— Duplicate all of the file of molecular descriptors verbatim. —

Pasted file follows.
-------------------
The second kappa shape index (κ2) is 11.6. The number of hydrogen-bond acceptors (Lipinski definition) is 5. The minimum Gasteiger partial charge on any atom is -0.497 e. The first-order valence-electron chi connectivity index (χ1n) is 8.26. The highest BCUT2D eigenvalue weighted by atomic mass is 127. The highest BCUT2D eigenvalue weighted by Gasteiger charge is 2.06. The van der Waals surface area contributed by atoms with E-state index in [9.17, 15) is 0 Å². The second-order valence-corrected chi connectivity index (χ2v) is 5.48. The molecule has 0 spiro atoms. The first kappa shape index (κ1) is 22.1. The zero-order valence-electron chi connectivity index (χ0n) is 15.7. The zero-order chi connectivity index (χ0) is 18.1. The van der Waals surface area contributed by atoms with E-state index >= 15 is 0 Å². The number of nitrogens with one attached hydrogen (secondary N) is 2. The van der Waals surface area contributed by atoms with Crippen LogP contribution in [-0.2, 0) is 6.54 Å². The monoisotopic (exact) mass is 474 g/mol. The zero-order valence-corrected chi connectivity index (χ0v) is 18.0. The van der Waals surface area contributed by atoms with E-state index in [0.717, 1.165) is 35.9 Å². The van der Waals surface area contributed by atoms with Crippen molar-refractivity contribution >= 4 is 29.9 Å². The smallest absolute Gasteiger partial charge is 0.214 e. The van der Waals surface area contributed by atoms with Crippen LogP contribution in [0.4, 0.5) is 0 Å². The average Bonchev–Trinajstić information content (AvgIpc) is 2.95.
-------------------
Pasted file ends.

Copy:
The second kappa shape index (κ2) is 11.6. The number of hydrogen-bond acceptors (Lipinski definition) is 5. The minimum Gasteiger partial charge on any atom is -0.497 e. The first-order valence-electron chi connectivity index (χ1n) is 8.26. The highest BCUT2D eigenvalue weighted by atomic mass is 127. The highest BCUT2D eigenvalue weighted by Gasteiger charge is 2.06. The van der Waals surface area contributed by atoms with E-state index in [9.17, 15) is 0 Å². The second-order valence-corrected chi connectivity index (χ2v) is 5.48. The molecule has 0 spiro atoms. The first kappa shape index (κ1) is 22.1. The zero-order valence-electron chi connectivity index (χ0n) is 15.7. The zero-order chi connectivity index (χ0) is 18.1. The van der Waals surface area contributed by atoms with E-state index >= 15 is 0 Å². The number of nitrogens with one attached hydrogen (secondary N) is 2. The van der Waals surface area contributed by atoms with Crippen LogP contribution in [-0.2, 0) is 6.54 Å². The monoisotopic (exact) mass is 474 g/mol. The zero-order valence-corrected chi connectivity index (χ0v) is 18.0. The van der Waals surface area contributed by atoms with E-state index in [0.717, 1.165) is 35.9 Å². The van der Waals surface area contributed by atoms with Crippen molar-refractivity contribution >= 4 is 29.9 Å². The smallest absolute Gasteiger partial charge is 0.214 e. The van der Waals surface area contributed by atoms with Crippen LogP contribution in [0.4, 0.5) is 0 Å². The average Bonchev–Trinajstić information content (AvgIpc) is 2.95.